Irving business leaders discuss how amenities, entertainment are changing landscape | Corridors of Opportunity – Dallas Business Journal

Irving’s first development can be traced back to the early 1900s, when settlers J.O. Schulze and Otis Brown bought 80 acres in the area and auctioned them off in pieces as the town’s first lots.

Several decades later, Ben H. Carpenter, the mind behind Las Colinas, a master-planned development inside Irving, began pioneering the city as an employment hub.

Today, over 100,000 employees come to the city each day to work, thanks to more than 10,600 businesses, including 53 Fortune 500 companies that call Irving home.

Housing has followed, and the city’s population has grown to 240,000 residents.

Now, Irving is concentrating on expanding its entertainment offerings to continue bringing in new employers and residents. It recently opened the Toyota Music Factory, which boasts 25 restaurant and entertainment options. The Pavilion at Toyota Music Factory also offers the city a concert and event venue near its convention center.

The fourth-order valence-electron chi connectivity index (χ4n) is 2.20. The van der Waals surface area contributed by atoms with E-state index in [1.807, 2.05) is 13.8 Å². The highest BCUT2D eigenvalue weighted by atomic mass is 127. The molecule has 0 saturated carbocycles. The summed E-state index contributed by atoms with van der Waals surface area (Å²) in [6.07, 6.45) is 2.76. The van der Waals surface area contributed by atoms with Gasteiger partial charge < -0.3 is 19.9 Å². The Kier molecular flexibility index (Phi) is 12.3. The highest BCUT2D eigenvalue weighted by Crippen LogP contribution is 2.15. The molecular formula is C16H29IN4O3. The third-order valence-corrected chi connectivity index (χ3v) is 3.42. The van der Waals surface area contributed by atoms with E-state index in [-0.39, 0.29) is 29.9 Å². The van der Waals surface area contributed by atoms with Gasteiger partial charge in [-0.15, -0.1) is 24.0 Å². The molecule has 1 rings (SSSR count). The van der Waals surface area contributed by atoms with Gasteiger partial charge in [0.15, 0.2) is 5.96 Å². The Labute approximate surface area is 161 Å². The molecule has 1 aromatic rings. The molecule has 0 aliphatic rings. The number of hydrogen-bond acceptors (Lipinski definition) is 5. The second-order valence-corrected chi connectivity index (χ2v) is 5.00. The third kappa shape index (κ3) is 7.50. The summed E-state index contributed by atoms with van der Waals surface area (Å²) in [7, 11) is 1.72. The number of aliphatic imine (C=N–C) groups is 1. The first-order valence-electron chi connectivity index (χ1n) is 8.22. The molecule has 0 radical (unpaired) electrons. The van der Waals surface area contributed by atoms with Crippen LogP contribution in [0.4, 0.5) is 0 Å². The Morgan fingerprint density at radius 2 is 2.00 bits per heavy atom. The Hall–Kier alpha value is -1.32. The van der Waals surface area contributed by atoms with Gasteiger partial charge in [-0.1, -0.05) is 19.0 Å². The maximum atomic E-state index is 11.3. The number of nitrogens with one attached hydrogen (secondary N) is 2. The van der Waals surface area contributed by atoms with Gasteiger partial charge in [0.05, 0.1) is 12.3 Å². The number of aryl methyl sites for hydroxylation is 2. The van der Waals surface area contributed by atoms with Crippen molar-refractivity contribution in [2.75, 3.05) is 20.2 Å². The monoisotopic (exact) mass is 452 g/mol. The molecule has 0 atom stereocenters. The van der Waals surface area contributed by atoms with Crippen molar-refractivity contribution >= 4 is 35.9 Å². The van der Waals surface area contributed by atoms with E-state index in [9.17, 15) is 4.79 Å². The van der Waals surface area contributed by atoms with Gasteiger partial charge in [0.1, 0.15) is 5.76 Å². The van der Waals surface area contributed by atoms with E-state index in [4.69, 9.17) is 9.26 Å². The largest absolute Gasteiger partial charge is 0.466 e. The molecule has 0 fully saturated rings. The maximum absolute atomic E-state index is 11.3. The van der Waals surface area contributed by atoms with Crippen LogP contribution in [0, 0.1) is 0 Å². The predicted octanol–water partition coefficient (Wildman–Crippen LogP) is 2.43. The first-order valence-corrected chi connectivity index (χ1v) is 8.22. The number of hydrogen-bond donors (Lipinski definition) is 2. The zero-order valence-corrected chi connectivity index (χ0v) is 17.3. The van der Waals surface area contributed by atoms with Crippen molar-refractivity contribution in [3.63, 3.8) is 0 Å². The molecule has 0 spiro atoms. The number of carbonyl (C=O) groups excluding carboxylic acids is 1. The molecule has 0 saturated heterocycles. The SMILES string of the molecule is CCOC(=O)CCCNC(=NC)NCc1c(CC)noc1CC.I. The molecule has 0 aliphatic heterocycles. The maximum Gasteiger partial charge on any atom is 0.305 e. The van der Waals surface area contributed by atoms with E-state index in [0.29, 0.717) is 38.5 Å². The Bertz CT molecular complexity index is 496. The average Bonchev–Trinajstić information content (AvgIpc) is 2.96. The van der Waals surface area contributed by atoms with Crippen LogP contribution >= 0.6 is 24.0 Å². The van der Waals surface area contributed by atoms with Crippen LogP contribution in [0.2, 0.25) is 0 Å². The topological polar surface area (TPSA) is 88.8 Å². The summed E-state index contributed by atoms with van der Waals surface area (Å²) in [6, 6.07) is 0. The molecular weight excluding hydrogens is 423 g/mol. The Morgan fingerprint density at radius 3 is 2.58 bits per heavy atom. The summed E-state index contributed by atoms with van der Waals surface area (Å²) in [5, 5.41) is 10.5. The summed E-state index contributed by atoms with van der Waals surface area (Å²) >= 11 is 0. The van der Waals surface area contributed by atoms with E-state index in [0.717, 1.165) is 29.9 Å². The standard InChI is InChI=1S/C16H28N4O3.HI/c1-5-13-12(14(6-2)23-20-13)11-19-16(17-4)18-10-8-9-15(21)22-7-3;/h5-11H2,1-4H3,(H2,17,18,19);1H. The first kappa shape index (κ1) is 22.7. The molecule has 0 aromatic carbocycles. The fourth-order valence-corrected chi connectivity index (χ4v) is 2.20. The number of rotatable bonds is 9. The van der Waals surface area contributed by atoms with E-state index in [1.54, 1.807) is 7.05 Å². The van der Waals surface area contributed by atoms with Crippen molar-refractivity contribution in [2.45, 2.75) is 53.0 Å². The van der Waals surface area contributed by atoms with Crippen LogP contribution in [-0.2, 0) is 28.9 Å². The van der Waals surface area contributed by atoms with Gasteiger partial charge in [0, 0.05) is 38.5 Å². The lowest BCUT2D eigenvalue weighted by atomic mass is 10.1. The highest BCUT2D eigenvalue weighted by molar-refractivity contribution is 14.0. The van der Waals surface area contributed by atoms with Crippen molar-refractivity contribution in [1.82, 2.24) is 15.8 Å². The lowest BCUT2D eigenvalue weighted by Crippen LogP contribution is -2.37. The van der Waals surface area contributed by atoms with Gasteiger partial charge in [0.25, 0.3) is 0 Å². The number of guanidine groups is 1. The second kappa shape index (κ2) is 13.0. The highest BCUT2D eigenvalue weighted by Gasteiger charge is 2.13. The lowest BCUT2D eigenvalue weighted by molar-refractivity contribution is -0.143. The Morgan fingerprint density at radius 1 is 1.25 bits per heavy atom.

Mass transportation options have been and continue to be key to bringing people to the city, as well. Irving is located near the Dallas Fort Worth International Airport and is connected to the Dallas Area Rapid Transit train system through its Orange Line.

Another light rail station is planned for Hidden Ridge, a mixed-use development that will be home to millions of square feet of residential, retail, hotel and green space, as well as offices, including a Verizon corporate campus and a $280 million headquarters for Pioneer Natural Resources.

“We’re starting to see the transformation and development and the ability to live and work in the area,” said Irving Mayor Rick Stopfer.

Irving’s efforts are paying off. In addition to the Pioneer campus, last year the city attracted Pei Wei Asian Diner, which relocated its headquarters from Scottsdale, Arizona, to an office along North Highway 161. The restaurant chain plans to create 100 jobs, most of them new hires in North Texas.

Each business leader discussed what makes the city business- and resident-friendly at the event, sponsored by the Las Colinas Association and the Greater Irving-Las Colinas Chamber of Commerce.